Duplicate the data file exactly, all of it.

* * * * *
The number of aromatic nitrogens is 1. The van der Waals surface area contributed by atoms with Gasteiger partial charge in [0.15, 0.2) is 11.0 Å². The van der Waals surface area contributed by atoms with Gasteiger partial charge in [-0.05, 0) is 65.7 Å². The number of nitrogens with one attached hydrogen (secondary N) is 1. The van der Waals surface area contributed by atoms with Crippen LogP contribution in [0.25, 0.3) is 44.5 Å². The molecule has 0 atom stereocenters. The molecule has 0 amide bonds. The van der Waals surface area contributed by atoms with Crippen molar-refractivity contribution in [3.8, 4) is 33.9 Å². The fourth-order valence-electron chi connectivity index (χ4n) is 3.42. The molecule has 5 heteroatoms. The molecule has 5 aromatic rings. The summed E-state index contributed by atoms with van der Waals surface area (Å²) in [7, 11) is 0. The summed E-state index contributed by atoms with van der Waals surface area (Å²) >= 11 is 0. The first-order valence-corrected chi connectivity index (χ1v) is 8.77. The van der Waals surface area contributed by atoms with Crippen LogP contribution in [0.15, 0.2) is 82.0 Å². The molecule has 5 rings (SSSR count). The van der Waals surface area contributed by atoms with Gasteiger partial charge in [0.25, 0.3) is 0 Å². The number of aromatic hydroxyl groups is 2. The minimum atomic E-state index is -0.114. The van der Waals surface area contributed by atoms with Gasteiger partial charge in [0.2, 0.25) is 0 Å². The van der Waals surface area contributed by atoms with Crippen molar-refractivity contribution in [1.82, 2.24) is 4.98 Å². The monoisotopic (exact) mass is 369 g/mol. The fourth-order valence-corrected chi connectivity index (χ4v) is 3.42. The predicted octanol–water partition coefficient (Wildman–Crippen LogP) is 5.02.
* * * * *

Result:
The number of aromatic nitrogens is 1. The van der Waals surface area contributed by atoms with Gasteiger partial charge in [0.15, 0.2) is 11.0 Å². The van der Waals surface area contributed by atoms with Gasteiger partial charge in [-0.05, 0) is 65.7 Å². The number of nitrogens with one attached hydrogen (secondary N) is 1. The van der Waals surface area contributed by atoms with Crippen LogP contribution in [0.25, 0.3) is 44.5 Å². The molecule has 0 atom stereocenters. The molecule has 0 amide bonds. The van der Waals surface area contributed by atoms with Crippen molar-refractivity contribution in [3.8, 4) is 33.9 Å². The fourth-order valence-electron chi connectivity index (χ4n) is 3.42. The molecule has 5 heteroatoms. The molecule has 5 aromatic rings. The summed E-state index contributed by atoms with van der Waals surface area (Å²) in [7, 11) is 0. The summed E-state index contributed by atoms with van der Waals surface area (Å²) >= 11 is 0. The first-order valence-corrected chi connectivity index (χ1v) is 8.77. The van der Waals surface area contributed by atoms with Crippen LogP contribution in [0.15, 0.2) is 82.0 Å². The molecule has 5 rings (SSSR count). The van der Waals surface area contributed by atoms with Gasteiger partial charge in [0.25, 0.3) is 0 Å². The number of aromatic hydroxyl groups is 2. The minimum atomic E-state index is -0.114. The van der Waals surface area contributed by atoms with Gasteiger partial charge in [0.2, 0.25) is 0 Å². The van der Waals surface area contributed by atoms with Crippen molar-refractivity contribution in [1.82, 2.24) is 4.98 Å². The monoisotopic (exact) mass is 369 g/mol. The fourth-order valence-corrected chi connectivity index (χ4v) is 3.42. The predicted octanol–water partition coefficient (Wildman–Crippen LogP) is 5.02.